Abstract: The threat of the possible proliferation of weapons of mass destruction (WMDS) is a challenge facing the six GCC states. However, the real use of WMDS (nuclear, chemical and biological) is a rare incident in regional and international conflicts. Registered cases in which these weapons were used in battle zones, have proved the lethal impact of these horrible weapons, and their propensity to inflict random destruction and mass killing of civilian populations, failing to differentiate between combat personnel and innocent civilians. In addition, these weapons bring devastating damages for the environment in the long range. This was clearly demonstrated by a dozen of cases of incidental leakages, spills or sudden explosions in facilities manufacturing weapons of mass destruction.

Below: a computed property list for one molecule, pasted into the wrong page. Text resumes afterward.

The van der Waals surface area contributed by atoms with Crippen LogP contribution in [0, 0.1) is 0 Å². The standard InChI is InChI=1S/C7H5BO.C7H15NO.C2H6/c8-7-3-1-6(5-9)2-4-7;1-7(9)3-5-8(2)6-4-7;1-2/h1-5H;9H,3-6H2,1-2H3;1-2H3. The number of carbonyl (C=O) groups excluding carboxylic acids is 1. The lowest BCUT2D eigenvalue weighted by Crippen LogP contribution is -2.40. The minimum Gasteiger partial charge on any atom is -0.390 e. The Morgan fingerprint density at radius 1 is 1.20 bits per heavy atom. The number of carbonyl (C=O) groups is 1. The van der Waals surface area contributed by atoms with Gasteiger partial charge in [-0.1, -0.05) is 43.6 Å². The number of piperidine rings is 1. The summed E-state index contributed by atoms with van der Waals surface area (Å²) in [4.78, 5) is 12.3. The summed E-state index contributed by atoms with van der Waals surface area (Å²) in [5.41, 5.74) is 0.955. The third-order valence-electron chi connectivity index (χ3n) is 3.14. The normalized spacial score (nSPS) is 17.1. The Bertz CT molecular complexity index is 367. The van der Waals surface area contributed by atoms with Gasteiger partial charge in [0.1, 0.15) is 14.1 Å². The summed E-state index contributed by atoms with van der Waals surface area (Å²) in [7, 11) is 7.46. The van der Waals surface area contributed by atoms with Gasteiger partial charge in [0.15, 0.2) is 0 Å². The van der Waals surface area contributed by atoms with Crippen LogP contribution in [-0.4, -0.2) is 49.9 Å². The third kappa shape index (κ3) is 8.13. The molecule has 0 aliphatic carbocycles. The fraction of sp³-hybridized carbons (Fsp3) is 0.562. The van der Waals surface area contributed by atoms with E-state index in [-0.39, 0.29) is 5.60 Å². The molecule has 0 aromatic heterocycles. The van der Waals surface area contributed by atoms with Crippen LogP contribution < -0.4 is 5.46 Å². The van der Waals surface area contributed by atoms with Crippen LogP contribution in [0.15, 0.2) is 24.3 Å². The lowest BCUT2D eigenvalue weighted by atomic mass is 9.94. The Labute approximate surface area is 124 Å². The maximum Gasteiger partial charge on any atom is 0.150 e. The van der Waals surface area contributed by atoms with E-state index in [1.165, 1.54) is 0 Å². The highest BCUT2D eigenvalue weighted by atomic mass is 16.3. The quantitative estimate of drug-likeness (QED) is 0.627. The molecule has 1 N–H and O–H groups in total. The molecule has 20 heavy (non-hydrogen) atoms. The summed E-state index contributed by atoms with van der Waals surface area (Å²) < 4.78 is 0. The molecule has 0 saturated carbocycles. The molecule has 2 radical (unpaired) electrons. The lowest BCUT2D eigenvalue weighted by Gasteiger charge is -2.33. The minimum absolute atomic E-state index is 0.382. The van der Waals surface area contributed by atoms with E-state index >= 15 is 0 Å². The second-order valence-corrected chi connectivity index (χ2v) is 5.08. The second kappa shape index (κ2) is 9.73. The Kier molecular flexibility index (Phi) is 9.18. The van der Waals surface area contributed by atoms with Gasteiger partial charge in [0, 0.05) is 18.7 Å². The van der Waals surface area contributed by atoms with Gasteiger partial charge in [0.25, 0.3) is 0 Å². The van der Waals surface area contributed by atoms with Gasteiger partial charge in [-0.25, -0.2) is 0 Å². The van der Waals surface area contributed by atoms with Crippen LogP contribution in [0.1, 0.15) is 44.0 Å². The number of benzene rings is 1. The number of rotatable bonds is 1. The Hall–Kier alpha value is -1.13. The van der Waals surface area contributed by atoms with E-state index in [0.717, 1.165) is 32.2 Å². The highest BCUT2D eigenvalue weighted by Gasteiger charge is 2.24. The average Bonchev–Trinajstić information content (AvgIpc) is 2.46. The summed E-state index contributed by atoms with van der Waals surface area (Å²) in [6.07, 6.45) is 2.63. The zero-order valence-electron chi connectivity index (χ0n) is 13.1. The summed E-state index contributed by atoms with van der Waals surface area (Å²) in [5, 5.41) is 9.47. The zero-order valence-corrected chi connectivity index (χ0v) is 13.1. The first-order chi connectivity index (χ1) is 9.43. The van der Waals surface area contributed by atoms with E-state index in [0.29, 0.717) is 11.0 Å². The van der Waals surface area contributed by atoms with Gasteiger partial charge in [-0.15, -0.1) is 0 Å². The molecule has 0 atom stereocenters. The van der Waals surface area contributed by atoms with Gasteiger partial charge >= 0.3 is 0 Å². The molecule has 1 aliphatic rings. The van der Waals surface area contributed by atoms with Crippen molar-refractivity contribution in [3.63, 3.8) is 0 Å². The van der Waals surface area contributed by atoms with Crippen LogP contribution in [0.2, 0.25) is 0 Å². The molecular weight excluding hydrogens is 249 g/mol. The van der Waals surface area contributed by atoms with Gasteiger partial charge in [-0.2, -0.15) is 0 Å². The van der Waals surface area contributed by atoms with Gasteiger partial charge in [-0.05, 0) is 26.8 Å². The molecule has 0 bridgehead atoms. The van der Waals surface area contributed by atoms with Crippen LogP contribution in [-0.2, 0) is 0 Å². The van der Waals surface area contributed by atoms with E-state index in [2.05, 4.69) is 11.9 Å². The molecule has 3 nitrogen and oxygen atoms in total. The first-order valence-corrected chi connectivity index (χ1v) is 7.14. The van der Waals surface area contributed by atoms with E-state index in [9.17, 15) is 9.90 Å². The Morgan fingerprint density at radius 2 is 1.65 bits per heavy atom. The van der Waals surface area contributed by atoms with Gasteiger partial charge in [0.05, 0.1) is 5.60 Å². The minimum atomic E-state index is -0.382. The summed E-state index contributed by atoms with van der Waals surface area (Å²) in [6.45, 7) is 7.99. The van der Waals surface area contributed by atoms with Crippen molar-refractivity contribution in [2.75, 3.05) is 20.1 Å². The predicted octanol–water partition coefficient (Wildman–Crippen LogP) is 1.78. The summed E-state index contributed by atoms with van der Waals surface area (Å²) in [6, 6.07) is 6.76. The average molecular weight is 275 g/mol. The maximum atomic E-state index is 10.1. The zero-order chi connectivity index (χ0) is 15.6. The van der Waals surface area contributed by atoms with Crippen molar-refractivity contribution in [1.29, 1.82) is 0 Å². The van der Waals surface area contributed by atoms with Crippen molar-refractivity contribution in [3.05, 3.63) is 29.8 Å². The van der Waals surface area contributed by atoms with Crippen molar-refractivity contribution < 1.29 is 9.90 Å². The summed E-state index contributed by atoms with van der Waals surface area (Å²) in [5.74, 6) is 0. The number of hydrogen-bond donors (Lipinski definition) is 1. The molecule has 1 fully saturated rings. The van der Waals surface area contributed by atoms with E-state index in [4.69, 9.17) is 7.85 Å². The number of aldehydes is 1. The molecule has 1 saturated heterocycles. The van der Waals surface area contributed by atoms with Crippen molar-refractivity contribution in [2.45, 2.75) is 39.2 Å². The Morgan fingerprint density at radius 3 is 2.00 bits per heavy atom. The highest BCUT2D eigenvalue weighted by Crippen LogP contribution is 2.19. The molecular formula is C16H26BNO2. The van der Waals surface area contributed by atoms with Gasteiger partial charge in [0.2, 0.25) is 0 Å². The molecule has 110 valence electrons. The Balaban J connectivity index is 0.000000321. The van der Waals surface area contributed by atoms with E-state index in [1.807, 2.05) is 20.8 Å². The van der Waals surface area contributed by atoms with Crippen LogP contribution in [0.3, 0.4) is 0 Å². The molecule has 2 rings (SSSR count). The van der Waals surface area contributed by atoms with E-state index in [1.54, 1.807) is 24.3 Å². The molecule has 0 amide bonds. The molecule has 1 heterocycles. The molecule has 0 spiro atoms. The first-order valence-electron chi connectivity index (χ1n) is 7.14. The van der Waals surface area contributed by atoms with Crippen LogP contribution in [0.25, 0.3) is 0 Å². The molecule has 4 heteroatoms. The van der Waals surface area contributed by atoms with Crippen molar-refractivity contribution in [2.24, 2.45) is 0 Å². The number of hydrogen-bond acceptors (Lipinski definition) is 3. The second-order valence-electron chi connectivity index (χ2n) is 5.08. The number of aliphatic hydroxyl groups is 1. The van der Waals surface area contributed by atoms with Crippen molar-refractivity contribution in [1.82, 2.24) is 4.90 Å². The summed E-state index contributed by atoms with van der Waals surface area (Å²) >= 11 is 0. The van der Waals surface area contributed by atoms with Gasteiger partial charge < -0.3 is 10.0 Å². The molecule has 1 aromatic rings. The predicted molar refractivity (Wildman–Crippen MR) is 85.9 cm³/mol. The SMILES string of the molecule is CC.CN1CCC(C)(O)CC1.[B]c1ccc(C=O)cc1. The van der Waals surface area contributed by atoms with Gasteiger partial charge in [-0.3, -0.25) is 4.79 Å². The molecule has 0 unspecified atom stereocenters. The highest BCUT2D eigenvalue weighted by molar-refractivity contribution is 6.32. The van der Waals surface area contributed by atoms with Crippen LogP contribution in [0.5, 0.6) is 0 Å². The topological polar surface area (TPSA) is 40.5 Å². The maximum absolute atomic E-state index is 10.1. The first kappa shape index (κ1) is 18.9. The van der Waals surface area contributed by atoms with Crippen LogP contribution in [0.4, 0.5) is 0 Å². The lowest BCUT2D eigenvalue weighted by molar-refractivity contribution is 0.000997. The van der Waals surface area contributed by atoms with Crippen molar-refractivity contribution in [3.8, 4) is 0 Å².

Today, areas which have been declared as nuclear-free zones represent almost half the size of the globe. Countries that have already signed the non-proliferation treaty (NPT) have reached 113 members of the United Nations, representing four populous geographical blocs, whose leaders were wise enough to take courageous steps of compromises, forgo narrow interests and reach an international agreement to declare their regions as nuclear – free zones.
This book is an attempt to explore the possibilities of building upon the successful experiences of other nations in the field of nuclear – free zones, and work out a framework by which the Gulf region, in its wider geopolitical sense of nine countries, could be made a nuclear – free zone, and a region that is totally free of the lethal weapons of mass destruction.